Marketing Matters: Ten ideas for golf clubs to explore

Kevin Markham examines the smart way to keep the first tee busy...

1.

The kids of today are going to be the golfers of tomorrow. Clubs need to understand that while the average age profile of a UK golfer (the GUI has no average age for Ireland) is 42, younger golfers live and breathe Social Media and the World Wide Web.

All their information comes through these channels and clubs need to embrace this ‘new’ frontier. Social Media is growing in importance in the game of golf, with Twitter, Facebook, and Instagram all highly relevant. Every golf club should consider how to use these channels effectively as they can reach new audiences, acquire constructive feedback and stay abreast of what is being talked about in the world of golf. A club member should manage all the Social Media accounts to ensure consistency when promoting the club. Photographs of the course, events, wildlife, greenkeepers at work and happy golfers will keep followers engaged, as well as local news of interest. But it is essential to learn how to use these channels to your best advantage.

2.

Your website is your calling card, a shop front of what your club has to offer. When a visitor looks at your website they want to know they’ll enjoy a great day out. Show them the course, the facilities and the clubhouse with high quality photography. Alas, too many clubs have poor images which don’t show off their course’s unique charms. Don’t be shy to promote recent investments, special offers and membership deals. Be proud of your history and any famous visitors or home-grown stars. Finally, make sure the website is easy to navigate and not just focused on members. Also, help potential visitors by including local accommodation options (e.g. Kenmare and Galway golf clubs) and other events and attractions in the area (e.g. Fermoy and Westport).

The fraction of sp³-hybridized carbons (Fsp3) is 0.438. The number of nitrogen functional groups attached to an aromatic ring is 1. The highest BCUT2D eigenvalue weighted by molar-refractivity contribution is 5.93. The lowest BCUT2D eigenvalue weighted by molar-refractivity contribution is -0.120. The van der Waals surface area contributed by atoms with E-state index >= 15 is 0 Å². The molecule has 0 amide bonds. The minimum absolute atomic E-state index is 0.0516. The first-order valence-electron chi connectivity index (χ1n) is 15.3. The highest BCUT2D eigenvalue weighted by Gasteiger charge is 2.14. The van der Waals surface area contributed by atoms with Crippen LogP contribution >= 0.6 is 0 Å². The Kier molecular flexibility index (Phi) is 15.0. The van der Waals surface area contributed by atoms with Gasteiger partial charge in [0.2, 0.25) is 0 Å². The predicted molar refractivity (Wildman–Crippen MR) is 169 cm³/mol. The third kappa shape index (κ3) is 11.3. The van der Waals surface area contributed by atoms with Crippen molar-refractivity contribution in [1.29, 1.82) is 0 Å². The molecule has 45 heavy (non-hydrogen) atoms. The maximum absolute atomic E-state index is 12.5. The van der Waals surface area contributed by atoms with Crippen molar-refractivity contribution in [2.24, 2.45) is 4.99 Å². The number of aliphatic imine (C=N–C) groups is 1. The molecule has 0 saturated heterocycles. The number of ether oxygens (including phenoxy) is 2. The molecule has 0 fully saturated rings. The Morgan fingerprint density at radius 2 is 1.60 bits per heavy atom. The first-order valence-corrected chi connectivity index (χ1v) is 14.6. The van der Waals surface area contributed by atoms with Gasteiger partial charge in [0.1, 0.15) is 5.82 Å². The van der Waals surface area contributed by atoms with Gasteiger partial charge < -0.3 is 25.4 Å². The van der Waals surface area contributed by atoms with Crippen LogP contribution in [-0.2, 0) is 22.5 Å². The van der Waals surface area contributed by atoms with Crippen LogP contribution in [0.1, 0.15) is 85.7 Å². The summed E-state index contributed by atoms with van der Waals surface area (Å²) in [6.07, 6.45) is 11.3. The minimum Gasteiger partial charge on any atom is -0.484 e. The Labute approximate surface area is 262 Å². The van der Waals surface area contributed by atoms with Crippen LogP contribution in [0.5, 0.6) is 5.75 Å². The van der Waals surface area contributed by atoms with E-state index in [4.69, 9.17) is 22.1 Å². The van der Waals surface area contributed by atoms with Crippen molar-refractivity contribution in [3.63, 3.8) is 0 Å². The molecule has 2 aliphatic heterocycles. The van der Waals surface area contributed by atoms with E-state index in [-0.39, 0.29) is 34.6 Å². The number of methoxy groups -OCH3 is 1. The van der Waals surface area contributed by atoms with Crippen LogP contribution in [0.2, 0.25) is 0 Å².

3.

Say thank you. How difficult can it be to thank visitors, either after their round or by email! If they give feedback on the course through Social Media or sites such as Trip Advisor, thank them for their input and respond to comments. Never be defensive if someone makes a negative comment. In fact, if you’re dealing with a dissatisfied customer outline how you’re addressing their concerns and invite the golfer back.

4.

One of the pioneers of modern advertising, John Wannamaker (1838-1922), said: ‘Half the money I spend on advertising is wasted; the trouble is I don’t know which half.’ So, if your marketing plans include advertising online or in magazines and newspapers, use an unique code on each ad and include a special offer (e.g. 10% off green fees, free coffee and scone on arrival…). By quoting this code (online or by phone) visitors will enjoy something extra and you can track which ads deliver the best bang for your buck.

5.

Treat visitors with respect… not just when they arrive but also when they are booking. If there is a large society going out ahead of them, they should be told… if hollow-tining has just taken place, they should be told… if parts of the course are out of play (e.g. flooded bunkers), they should be told. You get the picture. Visitors turning up to play a course that is not at its best, when they haven’t been informed, are guaranteed to be unhappy. Remember: customers will tell more people about a bad experience than a good one. And if visitors start buying up half the Pro shop, then a small discount on their green fee isn’t too much to ask.

6.